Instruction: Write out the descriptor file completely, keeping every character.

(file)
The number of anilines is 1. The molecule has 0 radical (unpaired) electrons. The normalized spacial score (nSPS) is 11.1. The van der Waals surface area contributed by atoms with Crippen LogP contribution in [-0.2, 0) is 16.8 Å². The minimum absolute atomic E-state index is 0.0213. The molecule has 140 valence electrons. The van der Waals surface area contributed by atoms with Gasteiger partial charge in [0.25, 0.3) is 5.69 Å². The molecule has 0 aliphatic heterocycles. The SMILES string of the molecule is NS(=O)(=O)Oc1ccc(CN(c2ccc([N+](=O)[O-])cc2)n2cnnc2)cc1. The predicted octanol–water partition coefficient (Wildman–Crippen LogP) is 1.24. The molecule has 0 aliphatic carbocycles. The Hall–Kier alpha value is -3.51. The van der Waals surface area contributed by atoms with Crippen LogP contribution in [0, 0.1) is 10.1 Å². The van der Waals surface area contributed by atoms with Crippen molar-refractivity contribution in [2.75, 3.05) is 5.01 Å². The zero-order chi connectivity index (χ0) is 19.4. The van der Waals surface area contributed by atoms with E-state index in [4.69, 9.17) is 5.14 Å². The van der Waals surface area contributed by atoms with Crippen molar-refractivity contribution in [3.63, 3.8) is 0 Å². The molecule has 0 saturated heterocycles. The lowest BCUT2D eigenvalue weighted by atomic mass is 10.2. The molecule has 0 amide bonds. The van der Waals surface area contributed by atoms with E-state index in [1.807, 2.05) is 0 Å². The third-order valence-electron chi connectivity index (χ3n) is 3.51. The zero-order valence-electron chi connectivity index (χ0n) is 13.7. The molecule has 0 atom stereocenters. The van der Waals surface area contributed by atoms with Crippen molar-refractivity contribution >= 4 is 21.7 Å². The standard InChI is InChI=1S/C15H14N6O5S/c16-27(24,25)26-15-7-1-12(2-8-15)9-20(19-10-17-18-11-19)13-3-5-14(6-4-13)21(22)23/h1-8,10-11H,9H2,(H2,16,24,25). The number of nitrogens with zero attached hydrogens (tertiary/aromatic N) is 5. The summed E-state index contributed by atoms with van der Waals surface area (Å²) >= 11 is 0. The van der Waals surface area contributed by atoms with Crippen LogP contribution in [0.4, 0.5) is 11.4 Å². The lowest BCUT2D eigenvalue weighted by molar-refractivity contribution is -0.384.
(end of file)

The number of anilines is 1. The molecule has 0 radical (unpaired) electrons. The normalized spacial score (nSPS) is 11.1. The van der Waals surface area contributed by atoms with Crippen LogP contribution in [-0.2, 0) is 16.8 Å². The minimum absolute atomic E-state index is 0.0213. The molecule has 140 valence electrons. The van der Waals surface area contributed by atoms with Gasteiger partial charge in [0.25, 0.3) is 5.69 Å². The molecule has 0 aliphatic heterocycles. The SMILES string of the molecule is NS(=O)(=O)Oc1ccc(CN(c2ccc([N+](=O)[O-])cc2)n2cnnc2)cc1. The predicted octanol–water partition coefficient (Wildman–Crippen LogP) is 1.24. The molecule has 0 aliphatic carbocycles. The Hall–Kier alpha value is -3.51. The van der Waals surface area contributed by atoms with Crippen LogP contribution in [0, 0.1) is 10.1 Å². The van der Waals surface area contributed by atoms with Crippen molar-refractivity contribution in [2.75, 3.05) is 5.01 Å². The zero-order chi connectivity index (χ0) is 19.4. The van der Waals surface area contributed by atoms with E-state index in [4.69, 9.17) is 5.14 Å². The van der Waals surface area contributed by atoms with Crippen molar-refractivity contribution in [3.63, 3.8) is 0 Å². The molecule has 0 saturated heterocycles. The lowest BCUT2D eigenvalue weighted by atomic mass is 10.2. The molecule has 0 amide bonds. The van der Waals surface area contributed by atoms with E-state index in [1.807, 2.05) is 0 Å². The third-order valence-electron chi connectivity index (χ3n) is 3.51. The zero-order valence-electron chi connectivity index (χ0n) is 13.7. The molecule has 0 atom stereocenters. The van der Waals surface area contributed by atoms with Crippen molar-refractivity contribution >= 4 is 21.7 Å². The standard InChI is InChI=1S/C15H14N6O5S/c16-27(24,25)26-15-7-1-12(2-8-15)9-20(19-10-17-18-11-19)13-3-5-14(6-4-13)21(22)23/h1-8,10-11H,9H2,(H2,16,24,25). The number of nitrogens with zero attached hydrogens (tertiary/aromatic N) is 5. The summed E-state index contributed by atoms with van der Waals surface area (Å²) >= 11 is 0. The van der Waals surface area contributed by atoms with Crippen LogP contribution in [0.4, 0.5) is 11.4 Å². The lowest BCUT2D eigenvalue weighted by molar-refractivity contribution is -0.384.